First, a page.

What if Descartes had been a Woman? An Epistemology of Empathic Partnership

Authors

  • Jonathan Lyonhart Lincoln Christian University

Keywords:

theories of knowledge, transferability, empathy, empathic partnership, feminism, epistemology, Partnership Epistemology, Descartes

Abstract

An underlying assumption of much of public and academic discourse is that logic is a universal language transferable between humans, regardless of gender, race, religion, class, or culture. Conversely, personal experience is seen as simply that: personal. It may be a powerful way to illustrate a point or imbue it with passion, but it is not an argument in and of itself. Personal experience is particular, subjective, non-transferable, and ineffective due to its affective-ness. Yet our definitions of universal rationality have themselves been formed within particular contexts, primarily by Western males. Applying recent studies in the social sciences to a broader theory of knowledge, this paper will ask what androcratic assumptions males have brought into epistemology and what perspectives females have had to leave at the door? Specifically, is there a long-ignored partnership paradigm of female empathy (regardless of whether it is biologically or socially ingrained) that legitimates personal experience by allowing it to be transferable between humans? What might such a gylanic approach to knowledge yield for future ideologies and their corresponding social, political, and academic institutions?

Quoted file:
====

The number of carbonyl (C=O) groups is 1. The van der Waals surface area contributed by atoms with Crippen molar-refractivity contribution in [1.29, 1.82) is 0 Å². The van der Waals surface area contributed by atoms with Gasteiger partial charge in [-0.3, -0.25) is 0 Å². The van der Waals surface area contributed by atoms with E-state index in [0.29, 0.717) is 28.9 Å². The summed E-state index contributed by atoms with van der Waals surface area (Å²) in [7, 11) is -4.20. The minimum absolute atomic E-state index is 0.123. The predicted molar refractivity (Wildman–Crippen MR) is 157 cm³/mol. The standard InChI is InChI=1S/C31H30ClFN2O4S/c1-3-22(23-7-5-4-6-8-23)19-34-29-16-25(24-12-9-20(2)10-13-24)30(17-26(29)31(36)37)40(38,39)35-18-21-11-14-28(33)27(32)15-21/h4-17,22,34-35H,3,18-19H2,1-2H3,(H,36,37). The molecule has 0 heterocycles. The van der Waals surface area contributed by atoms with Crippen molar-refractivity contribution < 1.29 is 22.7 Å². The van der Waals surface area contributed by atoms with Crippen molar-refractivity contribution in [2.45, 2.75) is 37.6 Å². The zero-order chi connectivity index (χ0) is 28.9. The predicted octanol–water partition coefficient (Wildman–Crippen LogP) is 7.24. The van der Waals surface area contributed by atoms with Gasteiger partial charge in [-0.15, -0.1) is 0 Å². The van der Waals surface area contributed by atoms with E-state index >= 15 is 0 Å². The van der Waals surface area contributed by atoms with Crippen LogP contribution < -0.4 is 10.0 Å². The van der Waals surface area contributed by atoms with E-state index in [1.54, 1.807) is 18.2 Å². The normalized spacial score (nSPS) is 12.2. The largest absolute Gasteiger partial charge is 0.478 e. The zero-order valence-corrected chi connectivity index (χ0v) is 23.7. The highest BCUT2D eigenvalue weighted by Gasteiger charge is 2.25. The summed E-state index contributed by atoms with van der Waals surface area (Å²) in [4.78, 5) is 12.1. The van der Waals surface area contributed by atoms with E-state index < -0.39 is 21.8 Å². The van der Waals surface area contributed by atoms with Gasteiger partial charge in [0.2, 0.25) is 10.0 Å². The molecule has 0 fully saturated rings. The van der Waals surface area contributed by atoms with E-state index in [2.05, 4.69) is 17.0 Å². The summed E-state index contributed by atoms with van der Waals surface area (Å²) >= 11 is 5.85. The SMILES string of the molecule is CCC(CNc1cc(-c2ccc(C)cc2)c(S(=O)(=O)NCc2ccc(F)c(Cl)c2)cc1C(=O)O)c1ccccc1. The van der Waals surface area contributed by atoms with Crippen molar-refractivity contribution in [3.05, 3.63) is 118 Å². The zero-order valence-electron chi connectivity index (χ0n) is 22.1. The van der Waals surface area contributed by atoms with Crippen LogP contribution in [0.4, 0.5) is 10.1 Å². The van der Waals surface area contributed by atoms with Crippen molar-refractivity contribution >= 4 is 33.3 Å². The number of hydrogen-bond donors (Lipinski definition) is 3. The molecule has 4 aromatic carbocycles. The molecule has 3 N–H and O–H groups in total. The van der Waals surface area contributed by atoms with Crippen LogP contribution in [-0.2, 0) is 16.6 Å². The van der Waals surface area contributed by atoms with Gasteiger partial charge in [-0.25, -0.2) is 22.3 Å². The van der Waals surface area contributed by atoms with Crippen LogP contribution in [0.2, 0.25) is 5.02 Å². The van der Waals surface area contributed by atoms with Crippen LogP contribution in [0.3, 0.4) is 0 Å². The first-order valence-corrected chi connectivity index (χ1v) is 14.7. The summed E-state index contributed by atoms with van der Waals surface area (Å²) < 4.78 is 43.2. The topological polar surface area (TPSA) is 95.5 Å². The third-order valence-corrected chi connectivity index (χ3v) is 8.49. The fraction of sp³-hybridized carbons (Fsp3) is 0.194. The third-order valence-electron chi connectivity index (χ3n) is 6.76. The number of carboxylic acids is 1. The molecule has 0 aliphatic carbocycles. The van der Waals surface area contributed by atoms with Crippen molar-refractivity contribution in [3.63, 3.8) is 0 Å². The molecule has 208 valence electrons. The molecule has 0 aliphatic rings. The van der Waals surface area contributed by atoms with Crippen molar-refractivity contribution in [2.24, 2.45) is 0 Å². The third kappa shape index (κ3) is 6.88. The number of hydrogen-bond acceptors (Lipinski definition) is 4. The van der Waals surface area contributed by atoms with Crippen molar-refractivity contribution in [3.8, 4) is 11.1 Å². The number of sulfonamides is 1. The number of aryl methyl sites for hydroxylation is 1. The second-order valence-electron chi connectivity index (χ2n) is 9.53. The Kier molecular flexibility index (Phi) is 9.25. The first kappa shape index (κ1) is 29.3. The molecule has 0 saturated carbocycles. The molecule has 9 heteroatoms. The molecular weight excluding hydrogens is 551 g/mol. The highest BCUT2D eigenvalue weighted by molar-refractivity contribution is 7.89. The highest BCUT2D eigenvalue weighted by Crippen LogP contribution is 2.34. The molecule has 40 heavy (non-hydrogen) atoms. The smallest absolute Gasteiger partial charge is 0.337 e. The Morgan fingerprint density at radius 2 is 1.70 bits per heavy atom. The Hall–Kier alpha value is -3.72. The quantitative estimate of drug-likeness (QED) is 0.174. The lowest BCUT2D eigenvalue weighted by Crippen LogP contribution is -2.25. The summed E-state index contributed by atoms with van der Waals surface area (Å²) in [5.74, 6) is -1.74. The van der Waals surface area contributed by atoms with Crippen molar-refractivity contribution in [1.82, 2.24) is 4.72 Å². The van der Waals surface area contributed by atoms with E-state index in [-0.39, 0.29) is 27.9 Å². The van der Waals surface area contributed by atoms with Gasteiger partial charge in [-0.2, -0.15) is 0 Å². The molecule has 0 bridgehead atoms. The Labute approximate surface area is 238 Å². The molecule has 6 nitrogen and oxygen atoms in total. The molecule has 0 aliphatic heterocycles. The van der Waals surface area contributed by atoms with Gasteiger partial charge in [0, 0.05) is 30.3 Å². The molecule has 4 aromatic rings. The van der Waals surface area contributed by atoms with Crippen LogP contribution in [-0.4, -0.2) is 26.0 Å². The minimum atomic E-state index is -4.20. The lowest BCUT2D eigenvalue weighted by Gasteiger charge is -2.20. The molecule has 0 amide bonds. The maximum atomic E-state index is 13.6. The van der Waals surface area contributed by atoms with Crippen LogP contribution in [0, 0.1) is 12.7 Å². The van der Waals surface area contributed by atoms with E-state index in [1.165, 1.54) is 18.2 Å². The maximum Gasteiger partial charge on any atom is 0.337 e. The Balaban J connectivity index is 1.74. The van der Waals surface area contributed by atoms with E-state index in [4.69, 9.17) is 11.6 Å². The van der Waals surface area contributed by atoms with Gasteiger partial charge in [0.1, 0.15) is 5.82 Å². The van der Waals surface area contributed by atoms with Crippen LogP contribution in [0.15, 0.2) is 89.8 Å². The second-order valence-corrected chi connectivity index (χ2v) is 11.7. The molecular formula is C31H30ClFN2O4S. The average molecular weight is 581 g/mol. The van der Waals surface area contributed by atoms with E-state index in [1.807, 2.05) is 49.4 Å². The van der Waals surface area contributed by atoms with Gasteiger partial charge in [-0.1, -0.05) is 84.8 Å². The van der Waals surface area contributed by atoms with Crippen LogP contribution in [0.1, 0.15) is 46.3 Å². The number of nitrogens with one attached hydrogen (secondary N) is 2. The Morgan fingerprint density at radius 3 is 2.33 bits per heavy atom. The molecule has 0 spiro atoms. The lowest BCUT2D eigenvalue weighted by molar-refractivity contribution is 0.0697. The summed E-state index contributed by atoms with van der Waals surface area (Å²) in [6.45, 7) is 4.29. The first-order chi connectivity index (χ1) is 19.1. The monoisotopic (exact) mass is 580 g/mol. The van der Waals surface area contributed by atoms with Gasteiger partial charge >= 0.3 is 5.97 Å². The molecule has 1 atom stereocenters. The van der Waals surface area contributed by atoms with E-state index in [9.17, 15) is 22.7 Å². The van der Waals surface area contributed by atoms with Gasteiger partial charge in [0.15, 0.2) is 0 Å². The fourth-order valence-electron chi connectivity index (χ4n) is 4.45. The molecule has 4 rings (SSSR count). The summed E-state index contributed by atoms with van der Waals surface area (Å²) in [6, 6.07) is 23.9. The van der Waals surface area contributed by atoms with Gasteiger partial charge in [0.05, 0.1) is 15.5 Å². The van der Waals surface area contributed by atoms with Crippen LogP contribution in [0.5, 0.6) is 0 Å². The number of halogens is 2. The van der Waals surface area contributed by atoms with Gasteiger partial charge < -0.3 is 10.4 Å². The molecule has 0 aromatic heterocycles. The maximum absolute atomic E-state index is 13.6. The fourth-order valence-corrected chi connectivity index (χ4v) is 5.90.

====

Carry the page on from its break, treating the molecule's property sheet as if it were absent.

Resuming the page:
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Published

2022-10-28

How to Cite

Lyonhart, J. (2022). What if Descartes had been a Woman? An Epistemology of Empathic Partnership. Interdisciplinary Journal of Partnership Studies, 9(2), Article 6. Retrieved from https://pubs.lib.umn.edu/index.php/ijps/article/view/4967